This is the only issue I have with your wonderful, informative, helpful site:)

    1. Hello Larry,

      The concern about microwaving’s effects on nutrition is a very common idea; however, in many cases microwaving is actually the best way to maintain nutrition. This is largely due to the shorter cooking time. I have linked a study on this topic as well as the nutritionfacts page for microwaving for further reading.

      I hope this helps,

      Matt, Health Support

      Microwaving and Nutrition: – Microwaving:

  17. I loved this video –please make more! I’m especially interested in savory recipes and greens for breakfast.

    I have the cookbook, but had not paid much attention to the breakfast recipes. Typical breakfast for us is steel cut oats (made in the Instant Pot) with homemade hemp milk, ginger, date pieces, and berries; and also a small bowl of red lentil dal with water-sauteed onions & mushrooms on top. After watching the video, I’m looking at the breakfast recipes right now, and feel inspired to try the Morning Grain Bowl, as well as some of the other ones. Interesting how different the photo in the book looks compared to the video.

    I would like to see the photo of the cookbook at the beginning of the video, with the name of the recipe and the page number. That would help me go right to it!

  18. I own quite a number of vegan and vegetarian cookbooks and recently decided to purchase the How Not to Die cookbook. My whole family LOVES this cookbook the best, due to the fact that the recipes are the most “flavorful”. Thank you!

  19. How long will date syrup keep in refrigerator?
    Also can this recipe become a single serving?
    Since I live aline I do wish there could be more recipes geared to single servings.

    1. Hi Lida, you could certainly make this into a one-serving meal. You could just use a smaller amount of grains and tweak the ingredients in any way that works for you.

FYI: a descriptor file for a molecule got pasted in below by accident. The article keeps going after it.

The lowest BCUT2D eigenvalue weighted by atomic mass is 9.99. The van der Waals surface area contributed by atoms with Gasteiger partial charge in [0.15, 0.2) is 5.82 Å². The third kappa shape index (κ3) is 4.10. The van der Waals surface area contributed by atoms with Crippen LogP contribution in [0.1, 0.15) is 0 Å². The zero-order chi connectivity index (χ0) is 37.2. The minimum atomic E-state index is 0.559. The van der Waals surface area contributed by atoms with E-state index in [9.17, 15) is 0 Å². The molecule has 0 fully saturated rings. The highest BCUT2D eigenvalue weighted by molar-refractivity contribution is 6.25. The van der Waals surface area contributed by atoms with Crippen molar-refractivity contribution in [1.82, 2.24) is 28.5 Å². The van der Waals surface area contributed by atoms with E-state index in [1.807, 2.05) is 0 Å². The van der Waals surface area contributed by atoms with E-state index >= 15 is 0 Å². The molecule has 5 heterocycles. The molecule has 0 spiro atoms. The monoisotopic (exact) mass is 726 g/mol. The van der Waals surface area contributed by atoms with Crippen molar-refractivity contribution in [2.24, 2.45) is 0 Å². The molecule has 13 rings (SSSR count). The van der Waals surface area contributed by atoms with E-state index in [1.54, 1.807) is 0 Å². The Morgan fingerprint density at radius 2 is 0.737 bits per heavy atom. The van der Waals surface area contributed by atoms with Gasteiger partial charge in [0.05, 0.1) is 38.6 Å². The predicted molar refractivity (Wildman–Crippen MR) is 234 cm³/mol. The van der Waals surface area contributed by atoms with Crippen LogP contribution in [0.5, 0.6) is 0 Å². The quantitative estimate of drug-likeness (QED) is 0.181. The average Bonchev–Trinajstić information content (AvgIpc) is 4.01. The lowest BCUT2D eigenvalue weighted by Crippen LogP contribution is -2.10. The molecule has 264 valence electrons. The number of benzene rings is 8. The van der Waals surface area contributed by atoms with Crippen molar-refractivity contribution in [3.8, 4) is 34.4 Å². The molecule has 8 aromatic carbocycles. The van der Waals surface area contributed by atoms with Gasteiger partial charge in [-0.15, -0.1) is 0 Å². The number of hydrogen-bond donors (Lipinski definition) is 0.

1. Graceread, Dr. G has recommended consuming raw nuts instead of roasted because of AGES. He mentioned that it was the only thing he would change in his cookbook.

  20. I like oats and fruit for breakfast.
    My wife has non-celiac gluten sensitivity along with unpleasant reactions to almonds and beans.
    I wish I knew how to get enough plant protein without nuts, legumes, or gluten grains.

    1. You should get a vegan protein list.

      She can’t do soy? It is a bean, but it seems less gassy.

      That makes things harder.

      Get a list and check things like sweet potatoes and potatoes.

      I say it because people have lived on those alone.

    1. Why, Dr. G. himself uses a microwave oven for all his daily meals, doncha, Dr. G.?

      He has a photo to prove it. It’s close to his treadmill. So when he’s finished working up a sweat on the treadmill and would like a little something to nosh on, the microwave oven is close by.

      Right, Dr. G.? Dr. G.? Michael? Mike?

      1. Hey YR, does your knowledge of “Mike” extend to knowing if he is married with children? I thought he once said his wife did the cooking.

    2. Wow, it is amazing how many people believe that microwave destroys nutrients.